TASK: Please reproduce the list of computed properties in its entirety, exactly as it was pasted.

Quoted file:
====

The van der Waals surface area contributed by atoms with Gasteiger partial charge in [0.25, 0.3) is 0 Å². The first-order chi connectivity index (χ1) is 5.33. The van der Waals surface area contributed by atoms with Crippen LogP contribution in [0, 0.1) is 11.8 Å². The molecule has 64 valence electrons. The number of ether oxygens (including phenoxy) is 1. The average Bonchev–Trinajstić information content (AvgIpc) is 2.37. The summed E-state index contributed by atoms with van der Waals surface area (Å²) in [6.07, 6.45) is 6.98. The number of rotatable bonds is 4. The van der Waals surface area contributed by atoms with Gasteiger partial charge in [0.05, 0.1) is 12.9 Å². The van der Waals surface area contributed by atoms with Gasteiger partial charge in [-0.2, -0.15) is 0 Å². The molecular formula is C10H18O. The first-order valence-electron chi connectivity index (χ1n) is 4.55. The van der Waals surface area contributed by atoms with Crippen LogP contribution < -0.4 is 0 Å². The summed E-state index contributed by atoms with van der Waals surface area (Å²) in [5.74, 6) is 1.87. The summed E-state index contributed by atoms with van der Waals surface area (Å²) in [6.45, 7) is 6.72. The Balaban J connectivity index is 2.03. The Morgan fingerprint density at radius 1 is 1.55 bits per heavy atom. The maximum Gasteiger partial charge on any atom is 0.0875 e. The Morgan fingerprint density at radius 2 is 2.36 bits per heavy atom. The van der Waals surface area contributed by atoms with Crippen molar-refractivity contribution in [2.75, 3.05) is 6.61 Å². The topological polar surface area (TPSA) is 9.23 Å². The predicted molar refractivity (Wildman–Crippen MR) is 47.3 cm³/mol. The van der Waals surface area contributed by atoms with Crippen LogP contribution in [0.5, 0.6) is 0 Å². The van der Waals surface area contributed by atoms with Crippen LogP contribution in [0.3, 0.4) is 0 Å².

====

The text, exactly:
The van der Waals surface area contributed by atoms with Gasteiger partial charge in [0.25, 0.3) is 0 Å². The first-order chi connectivity index (χ1) is 5.33. The van der Waals surface area contributed by atoms with Crippen LogP contribution in [0, 0.1) is 11.8 Å². The molecule has 64 valence electrons. The number of ether oxygens (including phenoxy) is 1. The average Bonchev–Trinajstić information content (AvgIpc) is 2.37. The summed E-state index contributed by atoms with van der Waals surface area (Å²) in [6.07, 6.45) is 6.98. The number of rotatable bonds is 4. The van der Waals surface area contributed by atoms with Gasteiger partial charge in [0.05, 0.1) is 12.9 Å². The van der Waals surface area contributed by atoms with Gasteiger partial charge in [-0.2, -0.15) is 0 Å². The molecular formula is C10H18O. The first-order valence-electron chi connectivity index (χ1n) is 4.55. The van der Waals surface area contributed by atoms with Crippen LogP contribution < -0.4 is 0 Å². The summed E-state index contributed by atoms with van der Waals surface area (Å²) in [5.74, 6) is 1.87. The summed E-state index contributed by atoms with van der Waals surface area (Å²) in [6.45, 7) is 6.72. The Balaban J connectivity index is 2.03. The Morgan fingerprint density at radius 1 is 1.55 bits per heavy atom. The maximum Gasteiger partial charge on any atom is 0.0875 e. The Morgan fingerprint density at radius 2 is 2.36 bits per heavy atom. The van der Waals surface area contributed by atoms with Crippen molar-refractivity contribution in [2.75, 3.05) is 6.61 Å². The topological polar surface area (TPSA) is 9.23 Å². The predicted molar refractivity (Wildman–Crippen MR) is 47.3 cm³/mol. The van der Waals surface area contributed by atoms with Crippen LogP contribution in [0.5, 0.6) is 0 Å². The van der Waals surface area contributed by atoms with Crippen LogP contribution in [0.3, 0.4) is 0 Å².